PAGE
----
Skip to comments.Rebels on principle: Dissident Episcopalians in Chillicothe form new congregation [OH]
Posted on 01/01/2006 8:26:58 AM PST by sionnsar
CHILLICOTHE, Ohio - No stained-glass windows. No pews. No church choir.
And definitely no parking spots left out front.
The new (rented) home of the Chillicothe Anglican Fellowship is packed to the rafters.
The storefront once housed one of Ross County's rowdiest, two-fisted drinking joints. Now it's the center of a quiet, though no less explosive, religious rebellion.
It's been that way since the Rev. Rick Terry decided enough was enough and shepherded most of his flock, about 60 people, two blocks north and around the corner from St. Paul's Episcopal Church to the coffeehouse on N. Paint Street.
That was in the summer of 2004, when the Episcopal Church USA - the American wing of the Anglican Church - horrified many conservative members by elevating Gene Robinson, an openly gay man, to bishop of New Hampshire.
"We had seen it develop for many years," said Bill Schultz, an 82-year-old Chillicothe resident who left behind the church where he was confirmed in 1952 to follow Terry. "But Gene Robinson was a turning point. It was something that everyone saw and everyone could understand."
The splintering in Chillicothe is a window into a painful schism poised to take center stage in June, when the Episcopal Church USA brings its national convention to Columbus. With the backers of the mainline church girding for the fight by drawing up a plan to hold onto church property in the event of a large-scale walkout, it seems inevitable that others will be joining Terry and pastors like him.
While the Robinson consecration was the final straw, Terry and his backers bristle at the suggestion that they are anti-homosexual.
Terry said the real issue for him was that Robinson was involved in an extramarital relationship. The Robinson affair, in Terry's view, is just one component of liberalism run amok among church leaders at odds with the people in the pews.
"For several decades, I've perceived a slide toward a universalist view that undermines the uniqueness of Jesus Christ," the 56-year-old rector said. "It has accommodated the mores of the culture rather than the traditions the church has always taught."
It's difficult to pinpoint how many congregations are rebelling nationwide. Richelle Thompson, spokeswoman for the Episcopal Diocese of Southern Ohio, downplays the split, noting that Terry is the only defector in its region. Still, four churches in the Akron area voted to leave the Cleveland-based Diocese of Ohio in early November.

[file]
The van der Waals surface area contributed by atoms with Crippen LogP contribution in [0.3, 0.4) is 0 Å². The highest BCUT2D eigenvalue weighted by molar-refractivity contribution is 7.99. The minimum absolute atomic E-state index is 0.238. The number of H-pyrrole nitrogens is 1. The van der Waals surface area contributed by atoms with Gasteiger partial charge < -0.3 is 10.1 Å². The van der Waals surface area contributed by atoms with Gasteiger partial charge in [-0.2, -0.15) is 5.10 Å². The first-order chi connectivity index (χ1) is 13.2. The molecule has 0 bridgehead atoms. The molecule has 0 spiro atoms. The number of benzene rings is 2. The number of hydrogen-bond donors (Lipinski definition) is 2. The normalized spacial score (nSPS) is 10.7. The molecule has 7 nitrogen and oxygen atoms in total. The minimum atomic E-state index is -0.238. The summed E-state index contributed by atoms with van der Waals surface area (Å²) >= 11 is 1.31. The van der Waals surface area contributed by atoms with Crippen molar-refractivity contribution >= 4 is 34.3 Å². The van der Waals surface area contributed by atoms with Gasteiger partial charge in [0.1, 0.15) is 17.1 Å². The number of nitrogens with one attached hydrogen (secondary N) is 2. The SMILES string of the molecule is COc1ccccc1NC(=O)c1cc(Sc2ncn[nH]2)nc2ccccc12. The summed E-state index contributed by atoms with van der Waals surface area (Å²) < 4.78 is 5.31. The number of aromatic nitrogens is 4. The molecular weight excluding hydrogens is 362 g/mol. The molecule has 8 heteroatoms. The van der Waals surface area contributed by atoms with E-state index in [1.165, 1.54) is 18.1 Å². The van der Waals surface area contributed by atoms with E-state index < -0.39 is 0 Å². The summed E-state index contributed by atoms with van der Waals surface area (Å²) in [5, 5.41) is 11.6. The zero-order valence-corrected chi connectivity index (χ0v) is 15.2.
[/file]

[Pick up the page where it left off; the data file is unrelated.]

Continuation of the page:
On the recent Sunday morning when parking was at a premium in front of Terry's makeshift church, there were plenty of spots at St. Paul's.
Inside, a dozen elderly worshippers sat on folding chairs set up in a kitchen area while the church undergoes renovations.
Walt Mycoff, the diocese's canon for ministry, also serves part time as one of the interim pastors at St. Paul's. He said the church is "stabilizing" and draws about 40 worshippers for the two weekly services.
Terry's permanent replacement is expected to be named this summer.
Mycoff said he finds Terry's decision puzzling because Bishop Herbert Thompson Jr., the spiritual head of the diocese, voted against Robinson's confirmation. "I see our diocese as moderate," he said.
Spokeswoman Thompson said the church has traditionally been a threelegged stool of reason, Scripture and tradition. "For Rick Terry and some others, I think Scripture is getting a higher ranking. We think that we should view our faith through all three equally. We think that's what God wants us to do."
Terry's split with the church hierarchy came to a head when he attempted to affiliate St. Paul's with the Anglican Communion Network, a breakaway group of conservative Anglicans.
Bishop Thompson ordered Terry to cut off contact with the renegade group.
Terry, who was deposed by Thompson, said he was left without options.
"We sort of felt like we were kicked out as much as we were leaving," said John Street, a 49-year-old church member who left St. Paul's with Terry.
With white hair receding around the temples and a ready smile, the thoughtful Terry doesn't look the part of rebel leader. But, he said, he's comfortable in his new role.
Small things, such as mingling with the congregation or preaching without notes, he said, have reinvigorated his ministry.
Come spring, Terry will lead a new push by partnering with pastors in Chillicothe's predominantly black neighborhoods. Worship won't be the only item on the agenda, as church members will help renovate long-shuttered drug houses one nail at a time.
"I don't think that would have come about had we not made the move," he said. "It's made us more open to doing things out of the ordinary."
Terry's spiritual renewal, however, has not come without cost. In leaving St. Paul's, Terry gave up a steady salary and perks, including a college fund established for his four children.
Now, he works part-time painting houses to make ends meet. Terry said he knows other leaders who would like to leave the church, but worry about the sacrifice.
In hindsight, Terry views the breakup as "incredibly difficult," but necessary.
In a recent interview, he reflected on the unusual path upon which his reading of the Scripture has taken him. "I can honestly say that I never thought I would be doing something like this."
Terry said the real issue for him was that Robinson was involved in an extramarital relationship.
Hmmmm. So if he'd done it right and proper and divorced his wife, and then got himself properly civil-partnershiped with what's-his-name, it would have been OK?
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